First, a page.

The Quarter Horse is an irresistibly good looking chestnut gelding who is old enough to have been there, but young enough to give the right person years of pleasurable moments together.  18 years old with a youngster's heart and spunk. Standing approx. 15.3hh, with a lean build, he is just the right size for most ladies.  He gets along well with others in turnout and has no vices in his stall. Easy to handle, he becomes very loyal to his person and will follow them anywhere.  Can be a bit timid in new situations, so is best for a confident rider (yet not an overbearing one).  Has experience western, on trails (prefers to trail ride with brave buddies who will keep the bogeyman away), and most recently in dressage.  He is great fun to ride, with a cat-like walk and super comfortable trot & canter. Was diagnosed with slight navicular in left front April 2016, currently in bar shoes and full pads.  Shod, he is suitable for light or occasional riding (or possibly more often with a slimmer rider; I've gotten kind of chunky). Is comfortable barefoot in pasture.  Priced affordably at $3000.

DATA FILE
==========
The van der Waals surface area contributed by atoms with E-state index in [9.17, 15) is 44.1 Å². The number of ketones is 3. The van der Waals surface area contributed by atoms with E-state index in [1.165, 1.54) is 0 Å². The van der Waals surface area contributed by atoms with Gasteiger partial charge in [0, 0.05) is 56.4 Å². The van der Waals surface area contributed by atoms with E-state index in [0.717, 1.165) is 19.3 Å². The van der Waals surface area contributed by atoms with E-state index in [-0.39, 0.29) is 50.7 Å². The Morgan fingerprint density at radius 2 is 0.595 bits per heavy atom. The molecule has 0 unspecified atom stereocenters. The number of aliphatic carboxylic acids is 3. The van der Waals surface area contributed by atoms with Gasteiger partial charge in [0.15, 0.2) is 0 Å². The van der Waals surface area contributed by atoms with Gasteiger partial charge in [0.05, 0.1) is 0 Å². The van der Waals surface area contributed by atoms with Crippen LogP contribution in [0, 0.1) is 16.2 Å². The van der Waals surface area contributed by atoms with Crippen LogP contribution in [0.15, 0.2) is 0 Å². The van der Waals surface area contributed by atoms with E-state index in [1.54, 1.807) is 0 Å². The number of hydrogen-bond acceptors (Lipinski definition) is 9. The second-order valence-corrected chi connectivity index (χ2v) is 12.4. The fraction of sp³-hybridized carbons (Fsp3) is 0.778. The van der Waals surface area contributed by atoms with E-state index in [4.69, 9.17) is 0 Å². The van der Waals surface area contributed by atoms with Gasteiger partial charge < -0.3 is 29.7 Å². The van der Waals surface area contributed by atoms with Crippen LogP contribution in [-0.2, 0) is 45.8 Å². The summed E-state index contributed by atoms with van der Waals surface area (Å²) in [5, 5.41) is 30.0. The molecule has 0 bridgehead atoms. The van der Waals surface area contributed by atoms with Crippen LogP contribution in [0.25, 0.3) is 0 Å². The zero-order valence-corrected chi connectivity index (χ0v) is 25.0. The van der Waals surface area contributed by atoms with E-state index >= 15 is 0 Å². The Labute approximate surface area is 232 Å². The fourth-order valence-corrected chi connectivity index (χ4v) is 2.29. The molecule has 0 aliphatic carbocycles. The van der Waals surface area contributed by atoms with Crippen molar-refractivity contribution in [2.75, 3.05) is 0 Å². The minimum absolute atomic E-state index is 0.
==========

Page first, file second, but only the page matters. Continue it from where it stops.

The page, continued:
But, that's a bit too wordy and not nearly professional enough.  So, back to the drawing board, and don't put it off too much longer.  I need to get The Quarter Horse moved on to his next home before I can begin shopping for my Dressage Horse Extraordinaire (or at least as close as I can come to extraordinaire on a low budget).